Grapes and Snakes is the first collaborative work of two of the most respected American underground experimental/noise artists, Aaron Dilloway and Jason Lescalleet. Using purely analog synths and tape manipulation, they build a foggy psychoacoustic mass that lies between dynamic yet patiently treated tape-music and industrial howl. Aaron Dilloway has been releasing and recording music since the age of 16. He was a member of experimental bands Couch, Galen and Universal Indians. He is a former guitarist and tape manipulator for the experimental band Wolf Eyes, which he left in 2005 to live most of that year in Kathmandu, Nepal. While his wife did her graduate work there, he roamed the streets recording every sound he could, many of which are used in his recent recordings and performances. Currently he runs the noise record label, record store and mailorder Hanson Records, which he began in Brighton, Michigan in 1994. Hanson then moved to Ann Arbor, Michigan for several years, before finally settling in Oberlin, Ohio, after a brief return to Ann Arbor. He performs solo using eight track tapes and vocal sounds, and records modular synthesizer music as Spine Scavenger. Recently, he has played with an ever-changing cast of sound artists under the name The Nevari Butchers. Jason Lescalleet’s sound world occupies a space between noise, contemporary composition, and minimal electronics. Using decidedly primitive tactics and equipment (e.g. antiquated reel-to-reel recorders, damaged tape, etc.), his work focuses on extreme frequencies and microscopic audio detail. He’s been a member of Due Process, performed and recorded with Keith Rowe, Joe Colley, Jason Kahn, John Hudak, Bhob Rainey and Greg Kelley (both separately and as Nmperign), and most recently Graham Lambkin in their Breadwinner project which has yielded unprecedented and glorious results in the electroacoustic music of today. He lives and works in the state of Maine. The LP is mastered and cut by Rashad Becker at Dubplates & Mastering, pressed on 140 gram vinyl and it is packaged in a pro-press color jacket which itself is housed in a silkscreened PVC sleeve with artwork by Kathryn Politis & Bill Kouligas. Aaron Dilloway (synth and tapes); Jason Lescalleet (synth, tapes, and Dell XPS).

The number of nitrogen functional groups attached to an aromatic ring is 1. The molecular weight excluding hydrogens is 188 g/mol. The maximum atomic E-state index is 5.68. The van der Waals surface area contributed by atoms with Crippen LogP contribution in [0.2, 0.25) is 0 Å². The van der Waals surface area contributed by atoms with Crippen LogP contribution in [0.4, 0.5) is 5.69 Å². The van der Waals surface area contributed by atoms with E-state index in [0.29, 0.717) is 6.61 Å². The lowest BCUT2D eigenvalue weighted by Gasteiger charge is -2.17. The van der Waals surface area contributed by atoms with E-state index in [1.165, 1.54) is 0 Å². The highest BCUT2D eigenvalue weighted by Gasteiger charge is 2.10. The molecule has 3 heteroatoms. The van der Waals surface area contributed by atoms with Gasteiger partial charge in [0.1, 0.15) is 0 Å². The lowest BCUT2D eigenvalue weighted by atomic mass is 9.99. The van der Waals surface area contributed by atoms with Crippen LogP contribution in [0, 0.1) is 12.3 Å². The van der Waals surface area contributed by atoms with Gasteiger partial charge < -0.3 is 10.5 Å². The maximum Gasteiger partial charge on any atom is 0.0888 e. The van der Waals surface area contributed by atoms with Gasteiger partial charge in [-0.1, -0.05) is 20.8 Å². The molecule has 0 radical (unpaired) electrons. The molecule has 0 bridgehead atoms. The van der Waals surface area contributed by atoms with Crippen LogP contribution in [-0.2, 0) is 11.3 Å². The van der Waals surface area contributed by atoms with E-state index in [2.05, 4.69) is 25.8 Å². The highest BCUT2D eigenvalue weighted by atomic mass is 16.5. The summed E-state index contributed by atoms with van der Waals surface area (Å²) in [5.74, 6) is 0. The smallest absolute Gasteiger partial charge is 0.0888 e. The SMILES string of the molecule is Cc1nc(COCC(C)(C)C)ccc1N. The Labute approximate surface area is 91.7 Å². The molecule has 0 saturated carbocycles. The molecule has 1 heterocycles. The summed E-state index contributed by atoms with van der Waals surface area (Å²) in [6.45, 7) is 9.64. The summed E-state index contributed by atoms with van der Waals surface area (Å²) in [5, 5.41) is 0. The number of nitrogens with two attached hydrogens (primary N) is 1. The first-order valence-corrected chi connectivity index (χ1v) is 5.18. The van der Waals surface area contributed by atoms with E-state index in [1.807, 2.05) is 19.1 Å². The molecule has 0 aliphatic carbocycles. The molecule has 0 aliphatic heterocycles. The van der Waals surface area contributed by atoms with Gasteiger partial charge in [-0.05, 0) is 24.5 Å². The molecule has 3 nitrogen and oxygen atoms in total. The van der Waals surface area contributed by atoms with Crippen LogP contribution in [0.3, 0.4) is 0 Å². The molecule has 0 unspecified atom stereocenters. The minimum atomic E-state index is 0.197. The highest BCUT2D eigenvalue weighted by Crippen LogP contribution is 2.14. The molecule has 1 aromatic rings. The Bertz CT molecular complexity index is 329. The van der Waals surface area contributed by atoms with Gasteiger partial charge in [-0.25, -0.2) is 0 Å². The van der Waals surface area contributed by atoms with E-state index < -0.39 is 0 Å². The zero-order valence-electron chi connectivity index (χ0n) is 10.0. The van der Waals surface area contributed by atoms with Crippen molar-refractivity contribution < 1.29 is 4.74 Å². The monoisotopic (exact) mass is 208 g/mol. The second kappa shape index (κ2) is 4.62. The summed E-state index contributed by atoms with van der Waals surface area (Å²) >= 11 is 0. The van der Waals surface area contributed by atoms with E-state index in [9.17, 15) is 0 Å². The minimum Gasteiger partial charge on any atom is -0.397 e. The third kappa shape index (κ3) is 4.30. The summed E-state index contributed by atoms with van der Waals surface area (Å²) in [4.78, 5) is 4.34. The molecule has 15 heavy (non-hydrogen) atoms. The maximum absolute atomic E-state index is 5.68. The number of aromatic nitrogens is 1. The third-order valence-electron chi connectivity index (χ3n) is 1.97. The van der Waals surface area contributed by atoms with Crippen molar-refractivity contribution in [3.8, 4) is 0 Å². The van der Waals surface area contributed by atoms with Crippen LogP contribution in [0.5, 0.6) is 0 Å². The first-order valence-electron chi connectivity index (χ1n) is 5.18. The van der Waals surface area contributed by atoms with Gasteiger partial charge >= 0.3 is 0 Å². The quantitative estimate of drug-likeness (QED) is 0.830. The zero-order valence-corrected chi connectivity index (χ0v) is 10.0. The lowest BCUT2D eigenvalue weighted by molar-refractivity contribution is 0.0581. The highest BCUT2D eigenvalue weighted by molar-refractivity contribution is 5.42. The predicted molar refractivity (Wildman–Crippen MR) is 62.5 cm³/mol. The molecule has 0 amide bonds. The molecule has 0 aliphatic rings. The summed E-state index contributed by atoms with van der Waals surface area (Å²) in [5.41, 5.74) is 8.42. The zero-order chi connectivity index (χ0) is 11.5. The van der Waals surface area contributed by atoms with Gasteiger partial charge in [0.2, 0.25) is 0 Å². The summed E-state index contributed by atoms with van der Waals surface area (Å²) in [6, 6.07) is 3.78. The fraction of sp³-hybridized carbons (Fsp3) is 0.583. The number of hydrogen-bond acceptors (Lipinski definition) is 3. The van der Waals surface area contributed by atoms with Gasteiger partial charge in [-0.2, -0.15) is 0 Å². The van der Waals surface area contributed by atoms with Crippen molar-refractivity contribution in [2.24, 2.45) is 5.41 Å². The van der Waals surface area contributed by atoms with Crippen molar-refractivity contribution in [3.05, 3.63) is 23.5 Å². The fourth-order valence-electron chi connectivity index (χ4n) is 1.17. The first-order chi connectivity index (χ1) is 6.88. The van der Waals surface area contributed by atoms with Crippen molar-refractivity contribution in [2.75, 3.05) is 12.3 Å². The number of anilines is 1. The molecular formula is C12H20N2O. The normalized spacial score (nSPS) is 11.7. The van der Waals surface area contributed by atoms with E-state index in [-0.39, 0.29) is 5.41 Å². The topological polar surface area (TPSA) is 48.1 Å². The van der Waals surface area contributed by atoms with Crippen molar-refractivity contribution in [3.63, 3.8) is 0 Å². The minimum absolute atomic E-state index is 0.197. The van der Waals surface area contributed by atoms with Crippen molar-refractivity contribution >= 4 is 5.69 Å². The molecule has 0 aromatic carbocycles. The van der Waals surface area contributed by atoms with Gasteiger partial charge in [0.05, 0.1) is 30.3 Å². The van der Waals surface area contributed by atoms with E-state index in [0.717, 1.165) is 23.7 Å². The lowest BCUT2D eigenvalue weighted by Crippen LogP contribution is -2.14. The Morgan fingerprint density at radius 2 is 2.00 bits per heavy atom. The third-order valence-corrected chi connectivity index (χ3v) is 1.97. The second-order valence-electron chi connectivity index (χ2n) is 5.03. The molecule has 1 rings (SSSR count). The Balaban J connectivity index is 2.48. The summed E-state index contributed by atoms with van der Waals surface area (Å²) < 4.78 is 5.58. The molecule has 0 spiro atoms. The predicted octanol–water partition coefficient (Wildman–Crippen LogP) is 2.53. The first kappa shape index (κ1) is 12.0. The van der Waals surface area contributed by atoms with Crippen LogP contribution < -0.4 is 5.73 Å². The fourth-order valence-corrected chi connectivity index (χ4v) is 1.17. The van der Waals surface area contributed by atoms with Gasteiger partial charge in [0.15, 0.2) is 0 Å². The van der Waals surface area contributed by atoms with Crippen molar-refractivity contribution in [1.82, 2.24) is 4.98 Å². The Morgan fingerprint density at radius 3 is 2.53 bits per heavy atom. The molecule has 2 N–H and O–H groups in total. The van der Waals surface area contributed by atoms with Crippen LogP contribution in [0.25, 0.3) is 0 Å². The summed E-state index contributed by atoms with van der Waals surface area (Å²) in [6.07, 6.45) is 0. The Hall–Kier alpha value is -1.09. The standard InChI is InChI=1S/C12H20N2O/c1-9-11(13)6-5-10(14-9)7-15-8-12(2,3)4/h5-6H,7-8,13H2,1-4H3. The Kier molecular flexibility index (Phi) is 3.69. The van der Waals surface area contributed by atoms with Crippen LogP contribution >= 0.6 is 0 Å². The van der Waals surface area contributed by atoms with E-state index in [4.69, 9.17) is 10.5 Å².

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Impossible Symmetry is the third full length record by Helm, the project of London based artist Luke Younger. It marks a new chapter in the artists’ canon as it’s his first to be informed by live performance rather than studio experimentation. The recording and engineering was primarily a solo venture, with some technical assistance from John Hannon on a few tracks. Most of the compositions were created out of ideas / improvisations that were conceived in a live context and then fed back into the studio work. The album was recorded over the duration of a year in London with source material culled from acoustic sound sources in a similar methodology to his previous album ‘Cryptography’, whilst also simultaneously incorporating more extensive use of electronic elements and moments of rhythmic dark ambience recalling the outputs from early Coil and Cabaret Voltaire to even Traversable Wormhole’s industrial minimalism.
Helm is Luke Younger – a sound artist and experimental musician based in London, working with a vast array of revolving instrumentation and abstract sound sources. Younger’s compositions build a dense aural landscape that touches on musique concrete, uncomfortable sound poetry, noise, and hallucinatory drones. His most last LP Cryptography, presented a five-part suite of expertly rendered electro-acoustic study which uses processed piano, Casio MT-40, cymbal and broken guitar strings. Younger creates a world where these instruments morph into spectral rust, a shimmering klang swims alongside passive noise and the relationship between acoustic and electronic derived sounds forms a solid foundation. This sound is steered through a melange of fringe territories: glacial drone meditations, reconfigured gamelan clusters, and howling walls of organized feedback, all coalesced in a post-industrial fashion with a commitment to homemade exploratory zeal. For the past ten years, Younger has also performed extensively in Europe and the US with Steven Warwick as pioneering avant-drone duo Birds of Delay.